D&G ad 'irresponsible'

Fashion label Dolce & Gabbana must market itself more responsibly in the future after one of its adverts showed models with bloody wounds and brandishing knives.

The controversial adverts, which intended to show an iconic representation of the Napoleonic era, attracted over 150 complaints after they featured in The Times and The Daily Telegraph.

Although the same campaign featured in a variety of print media in Europe, China and Hong Kong without any complaints, the ad regulator deemed them irresponsible for a UK audience.

One complaint the ASA received even said the ads were inappropriate because they could be seen as linking self-harm with fashion, and may inspire acts of self-harm among youngsters.

The regulator was unconvinced of the charge, saying that the ads were highly stylised and featured in publications with an adult readership.

But in its ruling, the Advertising Standards Authority agreed with the majority of the public, and decided the ads could be seen as condoning and glorifying knife-related violence.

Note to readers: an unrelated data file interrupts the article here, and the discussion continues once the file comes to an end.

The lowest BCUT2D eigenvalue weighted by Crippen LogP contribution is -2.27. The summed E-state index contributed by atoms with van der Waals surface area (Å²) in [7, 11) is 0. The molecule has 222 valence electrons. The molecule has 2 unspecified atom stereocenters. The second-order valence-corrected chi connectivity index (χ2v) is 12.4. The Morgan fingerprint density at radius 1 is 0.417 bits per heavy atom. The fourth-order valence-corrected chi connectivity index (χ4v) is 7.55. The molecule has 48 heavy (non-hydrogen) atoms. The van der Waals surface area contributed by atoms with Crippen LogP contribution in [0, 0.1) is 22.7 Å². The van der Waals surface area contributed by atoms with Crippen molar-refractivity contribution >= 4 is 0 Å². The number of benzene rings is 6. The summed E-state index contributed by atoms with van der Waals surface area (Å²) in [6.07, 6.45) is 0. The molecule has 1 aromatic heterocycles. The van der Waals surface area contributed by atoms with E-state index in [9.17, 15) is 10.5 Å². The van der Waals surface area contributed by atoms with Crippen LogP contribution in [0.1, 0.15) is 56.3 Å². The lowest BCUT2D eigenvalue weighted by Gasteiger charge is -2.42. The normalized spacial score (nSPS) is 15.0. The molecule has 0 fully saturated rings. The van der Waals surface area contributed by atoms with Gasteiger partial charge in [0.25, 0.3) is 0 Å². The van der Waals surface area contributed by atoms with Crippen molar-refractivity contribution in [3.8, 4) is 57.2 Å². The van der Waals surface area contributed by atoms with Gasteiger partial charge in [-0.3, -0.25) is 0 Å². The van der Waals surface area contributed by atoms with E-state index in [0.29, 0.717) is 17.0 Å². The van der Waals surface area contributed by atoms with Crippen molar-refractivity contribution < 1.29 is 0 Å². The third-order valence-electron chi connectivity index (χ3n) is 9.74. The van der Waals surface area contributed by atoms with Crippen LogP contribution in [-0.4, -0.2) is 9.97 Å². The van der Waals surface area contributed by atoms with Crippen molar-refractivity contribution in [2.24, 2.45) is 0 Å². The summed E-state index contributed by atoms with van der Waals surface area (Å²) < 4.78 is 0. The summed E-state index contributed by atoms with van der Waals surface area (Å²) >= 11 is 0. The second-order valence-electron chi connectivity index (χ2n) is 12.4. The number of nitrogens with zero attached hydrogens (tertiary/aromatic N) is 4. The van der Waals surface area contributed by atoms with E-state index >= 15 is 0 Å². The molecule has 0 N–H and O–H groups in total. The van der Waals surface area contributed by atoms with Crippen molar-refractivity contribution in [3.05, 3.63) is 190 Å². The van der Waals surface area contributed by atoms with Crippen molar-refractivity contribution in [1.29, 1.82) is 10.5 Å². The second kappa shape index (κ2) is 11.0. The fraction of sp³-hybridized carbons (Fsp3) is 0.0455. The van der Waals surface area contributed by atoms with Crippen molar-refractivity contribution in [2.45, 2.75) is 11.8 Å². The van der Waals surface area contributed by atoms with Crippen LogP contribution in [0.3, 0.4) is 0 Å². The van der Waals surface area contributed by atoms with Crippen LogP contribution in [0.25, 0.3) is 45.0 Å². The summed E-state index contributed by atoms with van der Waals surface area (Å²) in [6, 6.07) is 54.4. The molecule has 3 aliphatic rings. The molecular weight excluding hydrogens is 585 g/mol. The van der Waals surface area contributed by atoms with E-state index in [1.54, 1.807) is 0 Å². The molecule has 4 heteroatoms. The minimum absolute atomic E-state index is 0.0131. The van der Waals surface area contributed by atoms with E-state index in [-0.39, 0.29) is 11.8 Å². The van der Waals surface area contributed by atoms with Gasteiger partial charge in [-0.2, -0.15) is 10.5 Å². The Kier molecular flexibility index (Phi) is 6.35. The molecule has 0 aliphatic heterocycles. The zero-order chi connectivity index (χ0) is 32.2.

Furthermore, The Times has been told that it must take greater care in the placement of adverts in the future, as the ad was juxtaposed opposite an article on knife-related crime.

“We concluded that, in that context, the ad was likely to cause serious or widespread offence,” the ASA said.

Ruling on its publication in The Daily Telegraph, the watchdog added: “We noted the comments of D&G and the Daily Telegraph. We considered that the depiction of a woman with a wound to her chest and a knife in her hand could be seen as glamorising knife-related crime in the UK and concluded that it was irresponsible.”

D&G have been reminded it has a “duty to prepare ads with a sense of responsibility to consumers and to society.”

The company and The Times were also told to “take greater care in the placement of similar ads in future.”



 

11th January 2007

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